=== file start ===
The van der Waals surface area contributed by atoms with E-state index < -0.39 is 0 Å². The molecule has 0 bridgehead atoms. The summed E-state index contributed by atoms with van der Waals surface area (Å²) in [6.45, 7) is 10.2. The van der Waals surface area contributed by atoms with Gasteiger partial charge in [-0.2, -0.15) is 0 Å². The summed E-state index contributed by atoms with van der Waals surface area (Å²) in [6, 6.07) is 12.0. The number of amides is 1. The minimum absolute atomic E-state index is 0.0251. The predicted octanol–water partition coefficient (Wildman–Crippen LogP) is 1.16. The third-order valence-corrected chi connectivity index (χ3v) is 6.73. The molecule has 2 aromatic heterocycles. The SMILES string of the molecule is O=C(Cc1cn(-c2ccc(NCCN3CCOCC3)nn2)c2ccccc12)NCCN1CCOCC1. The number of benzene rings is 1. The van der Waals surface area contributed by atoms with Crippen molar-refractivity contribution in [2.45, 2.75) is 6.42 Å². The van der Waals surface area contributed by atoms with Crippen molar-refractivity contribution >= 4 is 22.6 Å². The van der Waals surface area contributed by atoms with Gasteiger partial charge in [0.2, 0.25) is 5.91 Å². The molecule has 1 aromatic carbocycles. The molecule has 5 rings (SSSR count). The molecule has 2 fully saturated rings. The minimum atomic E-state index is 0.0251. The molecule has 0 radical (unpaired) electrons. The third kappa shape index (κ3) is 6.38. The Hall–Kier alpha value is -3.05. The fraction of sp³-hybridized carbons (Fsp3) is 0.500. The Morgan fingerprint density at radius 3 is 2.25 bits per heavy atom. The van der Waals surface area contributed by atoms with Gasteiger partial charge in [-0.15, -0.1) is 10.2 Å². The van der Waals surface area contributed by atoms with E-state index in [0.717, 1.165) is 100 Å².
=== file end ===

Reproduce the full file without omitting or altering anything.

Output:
The van der Waals surface area contributed by atoms with E-state index < -0.39 is 0 Å². The molecule has 0 bridgehead atoms. The summed E-state index contributed by atoms with van der Waals surface area (Å²) in [6.45, 7) is 10.2. The van der Waals surface area contributed by atoms with Gasteiger partial charge in [-0.2, -0.15) is 0 Å². The summed E-state index contributed by atoms with van der Waals surface area (Å²) in [6, 6.07) is 12.0. The number of amides is 1. The minimum absolute atomic E-state index is 0.0251. The predicted octanol–water partition coefficient (Wildman–Crippen LogP) is 1.16. The third-order valence-corrected chi connectivity index (χ3v) is 6.73. The molecule has 2 aromatic heterocycles. The SMILES string of the molecule is O=C(Cc1cn(-c2ccc(NCCN3CCOCC3)nn2)c2ccccc12)NCCN1CCOCC1. The number of benzene rings is 1. The van der Waals surface area contributed by atoms with Crippen molar-refractivity contribution in [2.45, 2.75) is 6.42 Å². The van der Waals surface area contributed by atoms with Crippen molar-refractivity contribution >= 4 is 22.6 Å². The van der Waals surface area contributed by atoms with Gasteiger partial charge in [0.2, 0.25) is 5.91 Å². The molecule has 1 aromatic carbocycles. The molecule has 5 rings (SSSR count). The molecule has 2 fully saturated rings. The minimum atomic E-state index is 0.0251. The molecule has 0 radical (unpaired) electrons. The third kappa shape index (κ3) is 6.38. The Hall–Kier alpha value is -3.05. The fraction of sp³-hybridized carbons (Fsp3) is 0.500. The Morgan fingerprint density at radius 3 is 2.25 bits per heavy atom. The van der Waals surface area contributed by atoms with Gasteiger partial charge in [-0.15, -0.1) is 10.2 Å². The van der Waals surface area contributed by atoms with E-state index in [0.717, 1.165) is 100 Å².